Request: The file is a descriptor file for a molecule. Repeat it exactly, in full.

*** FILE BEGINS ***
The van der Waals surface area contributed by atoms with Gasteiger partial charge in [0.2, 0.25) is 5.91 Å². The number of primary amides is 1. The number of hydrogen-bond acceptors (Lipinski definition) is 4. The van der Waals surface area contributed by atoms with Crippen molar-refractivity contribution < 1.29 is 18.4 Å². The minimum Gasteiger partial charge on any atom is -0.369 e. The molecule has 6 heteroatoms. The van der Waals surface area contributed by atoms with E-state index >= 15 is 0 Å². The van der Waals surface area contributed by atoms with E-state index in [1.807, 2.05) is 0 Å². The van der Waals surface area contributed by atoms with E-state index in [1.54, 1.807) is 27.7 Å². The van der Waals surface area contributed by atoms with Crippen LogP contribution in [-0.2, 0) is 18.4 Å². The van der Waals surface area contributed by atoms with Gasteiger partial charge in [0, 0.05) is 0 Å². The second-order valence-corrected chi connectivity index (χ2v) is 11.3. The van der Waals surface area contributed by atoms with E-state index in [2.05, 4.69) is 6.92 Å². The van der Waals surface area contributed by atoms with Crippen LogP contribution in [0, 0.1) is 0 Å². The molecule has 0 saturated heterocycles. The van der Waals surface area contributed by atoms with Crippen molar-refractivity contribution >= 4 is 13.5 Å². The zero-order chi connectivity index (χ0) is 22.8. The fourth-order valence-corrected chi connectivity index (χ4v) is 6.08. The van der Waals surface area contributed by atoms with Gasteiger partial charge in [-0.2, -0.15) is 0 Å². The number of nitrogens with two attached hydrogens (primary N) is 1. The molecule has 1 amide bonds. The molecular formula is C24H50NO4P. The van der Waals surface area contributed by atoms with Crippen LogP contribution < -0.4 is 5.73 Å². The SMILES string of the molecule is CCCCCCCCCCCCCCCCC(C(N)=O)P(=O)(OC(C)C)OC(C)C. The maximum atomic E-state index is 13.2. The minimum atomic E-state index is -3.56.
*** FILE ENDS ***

The van der Waals surface area contributed by atoms with Gasteiger partial charge in [0.2, 0.25) is 5.91 Å². The number of primary amides is 1. The number of hydrogen-bond acceptors (Lipinski definition) is 4. The van der Waals surface area contributed by atoms with Crippen molar-refractivity contribution < 1.29 is 18.4 Å². The minimum Gasteiger partial charge on any atom is -0.369 e. The molecule has 6 heteroatoms. The van der Waals surface area contributed by atoms with E-state index >= 15 is 0 Å². The van der Waals surface area contributed by atoms with E-state index in [1.807, 2.05) is 0 Å². The van der Waals surface area contributed by atoms with E-state index in [1.54, 1.807) is 27.7 Å². The van der Waals surface area contributed by atoms with Crippen LogP contribution in [-0.2, 0) is 18.4 Å². The van der Waals surface area contributed by atoms with Gasteiger partial charge in [0, 0.05) is 0 Å². The second-order valence-corrected chi connectivity index (χ2v) is 11.3. The van der Waals surface area contributed by atoms with E-state index in [2.05, 4.69) is 6.92 Å². The van der Waals surface area contributed by atoms with Crippen LogP contribution in [0, 0.1) is 0 Å². The molecule has 0 saturated heterocycles. The van der Waals surface area contributed by atoms with Crippen molar-refractivity contribution >= 4 is 13.5 Å². The zero-order chi connectivity index (χ0) is 22.8. The fourth-order valence-corrected chi connectivity index (χ4v) is 6.08. The van der Waals surface area contributed by atoms with Gasteiger partial charge in [-0.2, -0.15) is 0 Å². The number of nitrogens with two attached hydrogens (primary N) is 1. The molecule has 1 amide bonds. The molecular formula is C24H50NO4P. The van der Waals surface area contributed by atoms with Crippen LogP contribution < -0.4 is 5.73 Å². The SMILES string of the molecule is CCCCCCCCCCCCCCCCC(C(N)=O)P(=O)(OC(C)C)OC(C)C. The maximum atomic E-state index is 13.2. The minimum atomic E-state index is -3.56.